New Delhi, Aug 28 (UNI) India today slammed the Office of the United Nations High Commissioner for Human Rights (OHCHR) for its statement on Jammu and Kashmir, describing it as ''uncalled for and irresponsible,'' and asserting that India did not need any advice regarding protection of human rights of its citizens.
''We regret that the Office of the UN High Commissioner for Human Rights (OHCHR) has issued a statement on the situation in J and K. This is uncalled for and irresponsible. India does not need any advice in respect of the protection and promotion of the human rights of its citizens,'' External Affairs Ministry spokesman Navtej Sarna said in response to a question.
A statement issued by the OHCHR in Geneva yesterday called on Indian authorities, particularly security forces, to ''respect the right to freedom of assembly and expression and comply with international human rights principles in controlling the demonstrators.'' Mr Sarna said the OHCHR should be aware that the State of Jammu and Kashmir has been a victim of terrorist violence for almost two decades and all through this period, the authorities have acted within the law and with restraint.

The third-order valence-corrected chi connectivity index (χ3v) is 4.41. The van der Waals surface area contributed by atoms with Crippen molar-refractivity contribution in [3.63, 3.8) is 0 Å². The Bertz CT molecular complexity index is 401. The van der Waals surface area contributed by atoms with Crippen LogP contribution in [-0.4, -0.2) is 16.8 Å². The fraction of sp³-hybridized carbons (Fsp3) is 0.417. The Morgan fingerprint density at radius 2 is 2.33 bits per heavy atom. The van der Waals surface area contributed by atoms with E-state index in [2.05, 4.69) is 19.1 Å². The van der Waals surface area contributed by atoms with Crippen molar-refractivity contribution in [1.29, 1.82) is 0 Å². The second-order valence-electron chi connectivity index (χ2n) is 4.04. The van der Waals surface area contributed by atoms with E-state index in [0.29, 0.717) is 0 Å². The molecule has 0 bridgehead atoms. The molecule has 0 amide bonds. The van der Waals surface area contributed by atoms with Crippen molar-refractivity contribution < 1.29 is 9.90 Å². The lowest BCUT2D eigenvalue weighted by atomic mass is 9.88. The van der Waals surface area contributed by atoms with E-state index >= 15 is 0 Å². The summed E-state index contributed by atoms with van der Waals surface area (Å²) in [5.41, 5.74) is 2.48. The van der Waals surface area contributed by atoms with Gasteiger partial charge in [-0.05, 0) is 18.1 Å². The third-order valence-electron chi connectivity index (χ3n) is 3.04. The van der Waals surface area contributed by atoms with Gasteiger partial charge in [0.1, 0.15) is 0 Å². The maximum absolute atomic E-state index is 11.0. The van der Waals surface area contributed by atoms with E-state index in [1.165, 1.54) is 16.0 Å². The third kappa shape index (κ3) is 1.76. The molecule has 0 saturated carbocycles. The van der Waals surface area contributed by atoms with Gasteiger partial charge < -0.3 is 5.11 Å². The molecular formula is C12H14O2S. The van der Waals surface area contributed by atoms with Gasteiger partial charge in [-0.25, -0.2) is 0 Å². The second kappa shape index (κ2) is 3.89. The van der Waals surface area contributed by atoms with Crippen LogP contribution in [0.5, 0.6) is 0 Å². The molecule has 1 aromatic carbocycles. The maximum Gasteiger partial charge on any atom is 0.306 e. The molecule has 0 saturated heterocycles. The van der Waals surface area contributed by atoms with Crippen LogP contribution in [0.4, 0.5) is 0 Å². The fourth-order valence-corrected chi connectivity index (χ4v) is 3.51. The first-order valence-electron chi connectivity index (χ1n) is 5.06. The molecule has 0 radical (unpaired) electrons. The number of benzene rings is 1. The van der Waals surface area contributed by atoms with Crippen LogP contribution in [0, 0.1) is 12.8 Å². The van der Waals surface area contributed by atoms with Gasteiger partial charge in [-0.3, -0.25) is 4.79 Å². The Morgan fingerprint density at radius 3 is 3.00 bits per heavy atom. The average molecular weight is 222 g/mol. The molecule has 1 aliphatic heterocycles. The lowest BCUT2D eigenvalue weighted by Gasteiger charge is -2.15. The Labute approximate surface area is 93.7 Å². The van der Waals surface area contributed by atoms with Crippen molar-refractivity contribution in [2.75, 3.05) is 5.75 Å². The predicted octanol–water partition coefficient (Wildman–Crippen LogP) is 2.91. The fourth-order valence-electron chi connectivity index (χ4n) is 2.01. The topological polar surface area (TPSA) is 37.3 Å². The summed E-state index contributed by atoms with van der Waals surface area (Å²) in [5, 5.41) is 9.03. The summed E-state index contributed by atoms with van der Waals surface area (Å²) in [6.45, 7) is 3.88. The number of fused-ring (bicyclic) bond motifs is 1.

Terrorist groups had targetted innocent civilians and had not refrained from taking women and children as hostages as in the recent incident in Jammu, he said.
''In all their actions against terrorists, personnel of the security forces have sought to ensure that no innocent lives are lost and for this objective have on many occasions laid down their lives,'' he added.
The OHCHR also called on the demonstrators to use only peaceful means when protesting.
''Leaders of the different protesting groups have a responsibility to ensure that demonstrations are peaceful and that the demonstrators are not carrying sticks, guns or other weapons and refrain from intimidation,'' the OHCHR statement said.
The UN Military Observer Group in India and Pakistan (UNMOGIP) has been deployed since 1949 in the Kashmir valley and Pakistan-Occupied Kashmir (POK) to oversee a ceasefire after the partition of the sub-continent in 1947.
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